She knew that adding warmth to her new home had to happen at a foundational level, like limewashing accent walls to age the space and give it character. Once she had her backdrop, she designed several large curved furniture pieces with local carpenters, like the coffee and dining tables in the living room, to add dimension through curves. She added decorative wooden doors she’d found at La Lagunilla Market and continued to incorporate natural textures, like reclaimed woods, raffia, and clay, focusing on terra-cotta tones to achieve the sense of warmth that the original structure lacked.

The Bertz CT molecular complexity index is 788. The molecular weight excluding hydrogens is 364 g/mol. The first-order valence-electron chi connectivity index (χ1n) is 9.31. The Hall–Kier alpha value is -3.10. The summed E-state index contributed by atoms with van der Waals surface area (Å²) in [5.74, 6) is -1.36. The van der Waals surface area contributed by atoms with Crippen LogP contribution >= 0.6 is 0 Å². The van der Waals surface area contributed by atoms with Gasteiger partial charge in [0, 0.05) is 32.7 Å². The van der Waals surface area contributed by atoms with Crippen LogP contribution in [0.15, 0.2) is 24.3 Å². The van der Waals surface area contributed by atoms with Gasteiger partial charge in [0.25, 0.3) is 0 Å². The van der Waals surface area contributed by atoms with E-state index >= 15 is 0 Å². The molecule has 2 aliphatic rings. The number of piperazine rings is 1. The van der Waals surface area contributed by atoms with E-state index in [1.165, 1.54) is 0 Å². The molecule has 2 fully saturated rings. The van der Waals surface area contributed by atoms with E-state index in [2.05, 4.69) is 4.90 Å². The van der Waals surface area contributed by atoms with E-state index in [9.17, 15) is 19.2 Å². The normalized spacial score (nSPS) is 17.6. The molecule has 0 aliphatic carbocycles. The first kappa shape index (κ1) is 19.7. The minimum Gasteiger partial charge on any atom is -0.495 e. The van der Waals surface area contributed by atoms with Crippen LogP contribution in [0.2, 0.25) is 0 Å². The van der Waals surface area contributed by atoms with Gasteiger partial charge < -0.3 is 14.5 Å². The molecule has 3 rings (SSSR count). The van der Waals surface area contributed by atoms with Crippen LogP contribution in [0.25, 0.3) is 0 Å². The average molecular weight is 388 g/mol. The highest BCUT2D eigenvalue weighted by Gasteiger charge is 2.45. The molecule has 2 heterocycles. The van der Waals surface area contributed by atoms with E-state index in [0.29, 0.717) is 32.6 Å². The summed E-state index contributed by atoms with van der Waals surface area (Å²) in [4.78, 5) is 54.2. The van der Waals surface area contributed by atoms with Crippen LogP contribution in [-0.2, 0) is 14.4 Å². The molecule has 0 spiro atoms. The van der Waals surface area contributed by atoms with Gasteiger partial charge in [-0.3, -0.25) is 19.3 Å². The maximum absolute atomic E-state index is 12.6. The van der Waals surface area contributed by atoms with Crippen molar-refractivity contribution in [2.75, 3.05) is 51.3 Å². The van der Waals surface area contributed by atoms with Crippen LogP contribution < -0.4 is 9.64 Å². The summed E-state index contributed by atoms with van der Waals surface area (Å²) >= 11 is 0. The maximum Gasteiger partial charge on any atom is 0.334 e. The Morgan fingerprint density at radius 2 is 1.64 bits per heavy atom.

Moving around so much, Natalie has always felt attached to objects, as they provide a sense of grounding amid transitions. She filled her space with vintage treasures collected throughout her life’s travels, serving as a reflection of the places she’s been. Flanked throughout the space, there’s an instrument from a budding musician she met in Ethiopia, a poster from Thailand her brother gifted her on her 25th birthday, a collection of design books from her time at Parsons, and a selection of items inspired by her favorite hotels around the world—from Grana BNB in Oaxaca to Calá & Divino in Trancoso. Having traveled to 54 countries, Natalie feels these special items are a physical manifestation of her memories. Put together, they help tell the story of her life up until this very moment.